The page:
Helen Streaker née Carter
Dhahran, November 1959
In this very personal account, Helen Streaker openly shares the story of her fight against breast cancer and a unique treatment she recently discovered in the hope that she may educate women about cryoablation, a minimally invasive treatment option for breast cancer tumors less than 2 centimeters in diameter. Helen writes:
We Aramcons of my generation often speak of the Aramco family because for those of us who spent many, many years in Saudi Arabia our Aramco friends truly did become family. Therefore, even though I haven't met all of you, I am going to treat you as a family member and share some very personal information.
In 1993, I was diagnosed with breast cancer in my left breast. I had the traditional treatment at that time, a mastectomy, followed by radiation, followed by reconstruction, followed by ten years on an estrogen modulator medication. Each of these involved pain and downtime and side effects but I was happy, I was a cancer survivor. However, in 2006 I was diagnosed with peripheral neuropathy, a progressive issue which affected both my feet and hands, which may have been caused by the medication. In the beginning, the peripheral neuropathy wasn’t that bad. I could cope. But later, it became more difficult.
In July 2015, I was diagnosed with breast cancer in my right breast. After several tests, I met with a team of three doctors to learn what my protocol would be. They started by telling me I absolutely could not have surgery as I was considered a poor surgical risk because I've had three strokes. Also, I could not have radiation because I had the maximum allowable amount in 1993 when I had the first breast cancer and the team did not think I should have chemo because it would make my quality of life exceedingly poor. They finished by saying that my only option was to take another estrogen modulator that, while it would not put my cancer into remission, it would probably keep it from growing and since it was small there should be no problem.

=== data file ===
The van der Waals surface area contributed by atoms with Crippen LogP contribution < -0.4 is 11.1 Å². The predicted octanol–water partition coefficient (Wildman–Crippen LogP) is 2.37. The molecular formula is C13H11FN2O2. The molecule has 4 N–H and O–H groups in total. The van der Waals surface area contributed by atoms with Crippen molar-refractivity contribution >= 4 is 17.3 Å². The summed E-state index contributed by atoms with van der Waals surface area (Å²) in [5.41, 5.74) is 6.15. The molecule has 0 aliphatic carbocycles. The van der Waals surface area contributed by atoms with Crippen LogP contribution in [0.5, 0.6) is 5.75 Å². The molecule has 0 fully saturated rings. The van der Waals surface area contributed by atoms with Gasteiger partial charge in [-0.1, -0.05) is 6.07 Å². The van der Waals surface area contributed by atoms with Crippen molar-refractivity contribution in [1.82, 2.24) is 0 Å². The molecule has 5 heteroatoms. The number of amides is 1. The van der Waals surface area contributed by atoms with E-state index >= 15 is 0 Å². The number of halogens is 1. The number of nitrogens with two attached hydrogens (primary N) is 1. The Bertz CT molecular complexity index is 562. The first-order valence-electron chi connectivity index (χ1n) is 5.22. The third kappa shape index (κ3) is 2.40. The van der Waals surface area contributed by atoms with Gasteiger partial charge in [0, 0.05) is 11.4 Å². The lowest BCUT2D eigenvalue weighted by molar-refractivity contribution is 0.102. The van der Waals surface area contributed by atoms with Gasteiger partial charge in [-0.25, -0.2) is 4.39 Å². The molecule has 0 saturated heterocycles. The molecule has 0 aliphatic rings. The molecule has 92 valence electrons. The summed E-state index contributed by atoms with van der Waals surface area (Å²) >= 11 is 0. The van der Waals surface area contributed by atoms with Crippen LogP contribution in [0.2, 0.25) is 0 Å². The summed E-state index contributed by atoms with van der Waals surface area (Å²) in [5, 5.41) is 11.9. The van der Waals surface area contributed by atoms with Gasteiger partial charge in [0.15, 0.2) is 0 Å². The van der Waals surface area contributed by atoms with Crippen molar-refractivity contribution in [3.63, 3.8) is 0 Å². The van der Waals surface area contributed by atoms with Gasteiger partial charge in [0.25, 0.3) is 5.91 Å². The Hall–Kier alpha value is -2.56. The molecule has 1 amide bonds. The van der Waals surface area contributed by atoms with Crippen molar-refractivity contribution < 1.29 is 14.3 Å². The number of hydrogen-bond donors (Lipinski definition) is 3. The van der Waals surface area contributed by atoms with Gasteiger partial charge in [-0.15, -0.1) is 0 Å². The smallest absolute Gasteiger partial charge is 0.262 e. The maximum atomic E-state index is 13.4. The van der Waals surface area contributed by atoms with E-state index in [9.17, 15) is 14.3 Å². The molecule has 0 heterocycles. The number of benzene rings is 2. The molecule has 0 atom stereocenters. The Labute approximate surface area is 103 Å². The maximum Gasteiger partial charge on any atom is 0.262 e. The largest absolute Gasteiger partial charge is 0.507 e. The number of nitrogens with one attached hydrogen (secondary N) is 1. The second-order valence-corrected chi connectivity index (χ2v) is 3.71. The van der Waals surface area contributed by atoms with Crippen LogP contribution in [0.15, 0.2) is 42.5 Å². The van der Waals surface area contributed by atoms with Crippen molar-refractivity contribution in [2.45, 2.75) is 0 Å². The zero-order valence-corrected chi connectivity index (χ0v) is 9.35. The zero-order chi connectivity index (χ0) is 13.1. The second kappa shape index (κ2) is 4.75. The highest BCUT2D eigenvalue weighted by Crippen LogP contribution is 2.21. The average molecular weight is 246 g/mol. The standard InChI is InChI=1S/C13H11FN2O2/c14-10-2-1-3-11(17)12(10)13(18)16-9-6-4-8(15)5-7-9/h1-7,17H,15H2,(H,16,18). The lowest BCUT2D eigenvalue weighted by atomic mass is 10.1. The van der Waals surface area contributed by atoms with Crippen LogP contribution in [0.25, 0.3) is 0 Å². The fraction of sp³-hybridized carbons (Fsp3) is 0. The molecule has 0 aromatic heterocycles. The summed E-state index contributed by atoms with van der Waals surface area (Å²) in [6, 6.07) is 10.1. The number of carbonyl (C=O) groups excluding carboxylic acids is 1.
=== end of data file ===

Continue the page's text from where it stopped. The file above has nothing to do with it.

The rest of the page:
Of course, I started taking the new medication. However, within two months I realized that my peripheral neuropathy was getting much worse. Walking became much more difficult. I had some falls. The worst of it was the pain and very poor sleep. Before the cancer medication, the pain was tolerable with only a small amount of pain medication. After I started on the cancer medication, it became almost unbearable. I was taking the maximum amount of pain medication possible and still the pain would keep me awake at night. I was not living, I was merely enduring being alive. Life was not good.
However, while my life was going downhill, a friend of mine was also having a severe knee problem. After two unsuccessful surgeries and months of therapy, Joyce consulted three more orthopedists. They all told her the same thing, wear a knee brace and take pain medication. But Joyce did not accept that verdict. After doing a great deal of research, Joyce decided to have stem cell treatments with Celltex. We were all amazed! After suffering for two years, Joyce was pain-free and walking well within three months. It seemed to be a miracle!
Of course, seeing Joyce's wonderful recovery piqued my interest in Celltex and stem cell treatments. I did my research, met more people who had had successful stem cell treatments and decided I must try it. Life wasn't worth living. I could find no one who had had bad side effects, so what did I have to lose by trying the treatments? On January 21, 2016. I had my first stem cell treatment. To my utter amazement, within six days, I was off all pain medication! To say I was elated is an understatement! I had been living with some degree of peripheral neuropathy pain since 2006. It didn't seem possible that I could be pain-free, but I was.